|Shawn Thornton: Let up on the letdown theory||03.26.11 at 4:57 pm ET|
One look at the line score from Saturday’s snoozefest at the Garden would suggest the Bruins went through a pretty typical letdown game in a 1-0 loss to the Rangers, less than 48 hours after lighting up the Canadiens, 7-zip.
Not so fast, says Shawn Thornton.
“No, I wouldn’t put too much into it,” Thornton said. “I wouldn’t look too much into Thursday’s game and then tonight’s. This one could have went either way, it wasn’t like we laid an egg tonight. I thought for the most part we worked hard. I don’t look at shots too much, but anytime you outshoot a team 12-1 in the third period, you’d think that maybe you’d get rewarded with one. But they did a good job blocking shots, they did a good job of cleaning stuff out in front of the net. [Henrik Lundqvist] did a good job stopping the puck.”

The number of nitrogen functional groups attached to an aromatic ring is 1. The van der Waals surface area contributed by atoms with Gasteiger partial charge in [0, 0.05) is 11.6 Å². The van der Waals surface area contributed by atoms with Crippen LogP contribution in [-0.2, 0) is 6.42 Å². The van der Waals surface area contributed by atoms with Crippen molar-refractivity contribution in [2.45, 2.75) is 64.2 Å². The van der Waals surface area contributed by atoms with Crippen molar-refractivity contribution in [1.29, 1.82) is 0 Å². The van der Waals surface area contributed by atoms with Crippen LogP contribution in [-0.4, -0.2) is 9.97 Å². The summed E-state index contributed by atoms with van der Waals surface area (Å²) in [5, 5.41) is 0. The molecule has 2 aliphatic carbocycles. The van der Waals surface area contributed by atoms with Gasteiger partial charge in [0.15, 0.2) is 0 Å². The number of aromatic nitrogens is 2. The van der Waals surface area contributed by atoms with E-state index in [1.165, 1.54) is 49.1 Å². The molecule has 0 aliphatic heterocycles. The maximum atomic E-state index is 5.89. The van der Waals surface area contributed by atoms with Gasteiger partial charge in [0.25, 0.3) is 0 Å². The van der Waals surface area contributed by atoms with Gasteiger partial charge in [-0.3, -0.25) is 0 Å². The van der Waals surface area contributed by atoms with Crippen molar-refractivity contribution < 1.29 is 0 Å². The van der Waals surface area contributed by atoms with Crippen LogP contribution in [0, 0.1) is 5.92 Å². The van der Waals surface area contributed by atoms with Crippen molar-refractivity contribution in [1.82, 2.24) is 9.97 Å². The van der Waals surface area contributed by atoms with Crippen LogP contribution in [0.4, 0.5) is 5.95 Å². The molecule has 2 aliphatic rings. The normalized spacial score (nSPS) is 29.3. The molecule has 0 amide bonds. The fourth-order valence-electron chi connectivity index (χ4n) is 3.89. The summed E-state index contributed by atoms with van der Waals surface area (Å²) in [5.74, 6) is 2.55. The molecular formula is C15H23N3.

Thornton makes a good point. The Bruins, who were outshot 9-0 to open the second, were hellbent on putting on a late rush on Lundqvist but to no avail.
Claude Julien agreed with Thornton’s assessment. A letdown explanation would be pretty lame.
“I think that would be a weak excuse,” Julien said. “We’re certainly not going to use that as an excuse. This is the time our year where you got to make sure that you’re able to push those games aside. There’s a lot of emotional games coming up in the future here, in the near future, and we’ve got to be able to respond night after night.
“It was more our team maybe not as good as the other team tonight as far as the will to win those battles early on and being heavy on the stick,” Julien said. “It’s unfortunate that the only goal that was scored may be a little bit of a controversial goal, but we had lots of opportunities to make up for it.”
It was also unfortunate Tuukka Rask allowed just one controversial goal and it ended up costing the Bruins.
“It’s disappointing to lose, obviously,” Rask said. “But I thought we put up a pretty good effort. Maybe it wasn’t a solid sixty-minute game, but we definitely came out hard in the third and got our chances, battled hard. A 1-0 loss is always tough to take when you don’t score a goal after you score seven. But it’s just a game and we just have to battle back [Sunday vs. Philadelphia].”